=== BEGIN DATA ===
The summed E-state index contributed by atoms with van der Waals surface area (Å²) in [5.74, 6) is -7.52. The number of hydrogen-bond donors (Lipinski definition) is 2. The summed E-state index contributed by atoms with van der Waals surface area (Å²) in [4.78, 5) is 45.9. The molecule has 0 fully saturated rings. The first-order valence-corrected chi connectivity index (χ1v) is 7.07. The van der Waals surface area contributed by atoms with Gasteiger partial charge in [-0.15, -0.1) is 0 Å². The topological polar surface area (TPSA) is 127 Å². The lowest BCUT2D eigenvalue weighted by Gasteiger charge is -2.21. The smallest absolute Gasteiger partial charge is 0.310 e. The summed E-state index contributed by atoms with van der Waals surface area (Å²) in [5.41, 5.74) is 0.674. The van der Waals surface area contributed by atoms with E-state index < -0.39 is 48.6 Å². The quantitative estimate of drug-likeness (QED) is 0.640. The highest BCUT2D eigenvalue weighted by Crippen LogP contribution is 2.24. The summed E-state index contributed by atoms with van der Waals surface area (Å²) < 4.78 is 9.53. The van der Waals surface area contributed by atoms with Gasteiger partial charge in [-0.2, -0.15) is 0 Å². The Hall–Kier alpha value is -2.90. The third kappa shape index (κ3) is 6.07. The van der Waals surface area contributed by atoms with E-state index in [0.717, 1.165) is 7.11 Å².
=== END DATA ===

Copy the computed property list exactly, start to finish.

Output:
The summed E-state index contributed by atoms with van der Waals surface area (Å²) in [5.74, 6) is -7.52. The number of hydrogen-bond donors (Lipinski definition) is 2. The summed E-state index contributed by atoms with van der Waals surface area (Å²) in [4.78, 5) is 45.9. The molecule has 0 fully saturated rings. The first-order valence-corrected chi connectivity index (χ1v) is 7.07. The van der Waals surface area contributed by atoms with Gasteiger partial charge in [-0.15, -0.1) is 0 Å². The topological polar surface area (TPSA) is 127 Å². The lowest BCUT2D eigenvalue weighted by Gasteiger charge is -2.21. The smallest absolute Gasteiger partial charge is 0.310 e. The summed E-state index contributed by atoms with van der Waals surface area (Å²) in [5.41, 5.74) is 0.674. The van der Waals surface area contributed by atoms with E-state index < -0.39 is 48.6 Å². The quantitative estimate of drug-likeness (QED) is 0.640. The highest BCUT2D eigenvalue weighted by Crippen LogP contribution is 2.24. The summed E-state index contributed by atoms with van der Waals surface area (Å²) < 4.78 is 9.53. The van der Waals surface area contributed by atoms with Gasteiger partial charge in [-0.2, -0.15) is 0 Å². The Hall–Kier alpha value is -2.90. The third kappa shape index (κ3) is 6.07. The van der Waals surface area contributed by atoms with E-state index in [0.717, 1.165) is 7.11 Å².